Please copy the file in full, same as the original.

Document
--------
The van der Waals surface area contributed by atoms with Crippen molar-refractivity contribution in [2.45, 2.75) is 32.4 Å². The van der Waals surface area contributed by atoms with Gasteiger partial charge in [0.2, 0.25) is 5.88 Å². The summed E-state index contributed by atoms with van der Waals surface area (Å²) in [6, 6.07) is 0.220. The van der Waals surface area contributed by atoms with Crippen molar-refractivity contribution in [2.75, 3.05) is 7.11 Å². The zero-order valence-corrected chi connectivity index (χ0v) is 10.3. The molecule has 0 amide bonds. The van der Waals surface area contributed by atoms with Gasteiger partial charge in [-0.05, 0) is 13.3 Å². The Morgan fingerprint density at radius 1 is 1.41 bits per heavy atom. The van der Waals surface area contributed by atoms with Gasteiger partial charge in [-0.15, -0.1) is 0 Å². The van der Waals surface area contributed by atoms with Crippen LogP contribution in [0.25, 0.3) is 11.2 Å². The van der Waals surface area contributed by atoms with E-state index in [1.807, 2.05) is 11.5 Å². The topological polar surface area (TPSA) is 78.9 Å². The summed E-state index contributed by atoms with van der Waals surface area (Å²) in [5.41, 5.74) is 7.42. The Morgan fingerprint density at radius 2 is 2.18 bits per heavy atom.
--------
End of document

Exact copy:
The van der Waals surface area contributed by atoms with Crippen molar-refractivity contribution in [2.45, 2.75) is 32.4 Å². The van der Waals surface area contributed by atoms with Gasteiger partial charge in [0.2, 0.25) is 5.88 Å². The summed E-state index contributed by atoms with van der Waals surface area (Å²) in [6, 6.07) is 0.220. The van der Waals surface area contributed by atoms with Crippen molar-refractivity contribution in [2.75, 3.05) is 7.11 Å². The zero-order valence-corrected chi connectivity index (χ0v) is 10.3. The molecule has 0 amide bonds. The van der Waals surface area contributed by atoms with Gasteiger partial charge in [-0.05, 0) is 13.3 Å². The Morgan fingerprint density at radius 1 is 1.41 bits per heavy atom. The van der Waals surface area contributed by atoms with Gasteiger partial charge in [-0.15, -0.1) is 0 Å². The van der Waals surface area contributed by atoms with Crippen LogP contribution in [0.25, 0.3) is 11.2 Å². The van der Waals surface area contributed by atoms with E-state index in [1.807, 2.05) is 11.5 Å². The topological polar surface area (TPSA) is 78.9 Å². The summed E-state index contributed by atoms with van der Waals surface area (Å²) in [5.41, 5.74) is 7.42. The Morgan fingerprint density at radius 2 is 2.18 bits per heavy atom.